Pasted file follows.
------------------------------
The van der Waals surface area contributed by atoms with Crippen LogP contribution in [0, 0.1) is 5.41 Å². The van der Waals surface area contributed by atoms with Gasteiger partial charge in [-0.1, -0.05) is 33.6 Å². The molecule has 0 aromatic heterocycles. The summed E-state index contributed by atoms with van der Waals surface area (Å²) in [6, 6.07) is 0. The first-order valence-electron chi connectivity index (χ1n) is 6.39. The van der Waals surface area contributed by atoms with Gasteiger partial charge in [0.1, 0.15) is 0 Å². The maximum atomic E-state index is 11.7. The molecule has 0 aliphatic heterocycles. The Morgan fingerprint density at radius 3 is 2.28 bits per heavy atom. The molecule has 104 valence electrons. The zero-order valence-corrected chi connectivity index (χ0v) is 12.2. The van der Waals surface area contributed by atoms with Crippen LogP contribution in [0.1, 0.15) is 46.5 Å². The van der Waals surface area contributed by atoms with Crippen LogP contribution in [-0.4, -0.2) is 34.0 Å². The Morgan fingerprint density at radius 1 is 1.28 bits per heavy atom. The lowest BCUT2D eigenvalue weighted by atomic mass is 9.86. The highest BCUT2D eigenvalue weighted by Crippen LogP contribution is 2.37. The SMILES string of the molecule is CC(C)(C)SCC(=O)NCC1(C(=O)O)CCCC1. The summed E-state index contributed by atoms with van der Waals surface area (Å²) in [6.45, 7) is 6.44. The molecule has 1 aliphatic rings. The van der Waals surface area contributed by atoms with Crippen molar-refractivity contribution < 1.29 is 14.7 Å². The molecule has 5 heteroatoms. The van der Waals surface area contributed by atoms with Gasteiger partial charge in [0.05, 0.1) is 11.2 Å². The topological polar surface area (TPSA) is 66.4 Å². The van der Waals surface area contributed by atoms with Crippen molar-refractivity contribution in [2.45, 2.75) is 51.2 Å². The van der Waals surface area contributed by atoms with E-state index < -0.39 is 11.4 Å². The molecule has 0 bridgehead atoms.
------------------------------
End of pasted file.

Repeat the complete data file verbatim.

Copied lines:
The van der Waals surface area contributed by atoms with Crippen LogP contribution in [0, 0.1) is 5.41 Å². The van der Waals surface area contributed by atoms with Gasteiger partial charge in [-0.1, -0.05) is 33.6 Å². The molecule has 0 aromatic heterocycles. The summed E-state index contributed by atoms with van der Waals surface area (Å²) in [6, 6.07) is 0. The first-order valence-electron chi connectivity index (χ1n) is 6.39. The van der Waals surface area contributed by atoms with Gasteiger partial charge in [0.1, 0.15) is 0 Å². The maximum atomic E-state index is 11.7. The molecule has 0 aliphatic heterocycles. The Morgan fingerprint density at radius 3 is 2.28 bits per heavy atom. The molecule has 104 valence electrons. The zero-order valence-corrected chi connectivity index (χ0v) is 12.2. The van der Waals surface area contributed by atoms with Crippen LogP contribution in [0.1, 0.15) is 46.5 Å². The van der Waals surface area contributed by atoms with Crippen LogP contribution in [-0.4, -0.2) is 34.0 Å². The Morgan fingerprint density at radius 1 is 1.28 bits per heavy atom. The lowest BCUT2D eigenvalue weighted by atomic mass is 9.86. The highest BCUT2D eigenvalue weighted by Crippen LogP contribution is 2.37. The SMILES string of the molecule is CC(C)(C)SCC(=O)NCC1(C(=O)O)CCCC1. The summed E-state index contributed by atoms with van der Waals surface area (Å²) in [6.45, 7) is 6.44. The molecule has 1 aliphatic rings. The van der Waals surface area contributed by atoms with Crippen molar-refractivity contribution < 1.29 is 14.7 Å². The molecule has 5 heteroatoms. The van der Waals surface area contributed by atoms with Gasteiger partial charge in [0.05, 0.1) is 11.2 Å². The topological polar surface area (TPSA) is 66.4 Å². The van der Waals surface area contributed by atoms with Crippen molar-refractivity contribution in [2.45, 2.75) is 51.2 Å². The van der Waals surface area contributed by atoms with E-state index < -0.39 is 11.4 Å². The molecule has 0 bridgehead atoms.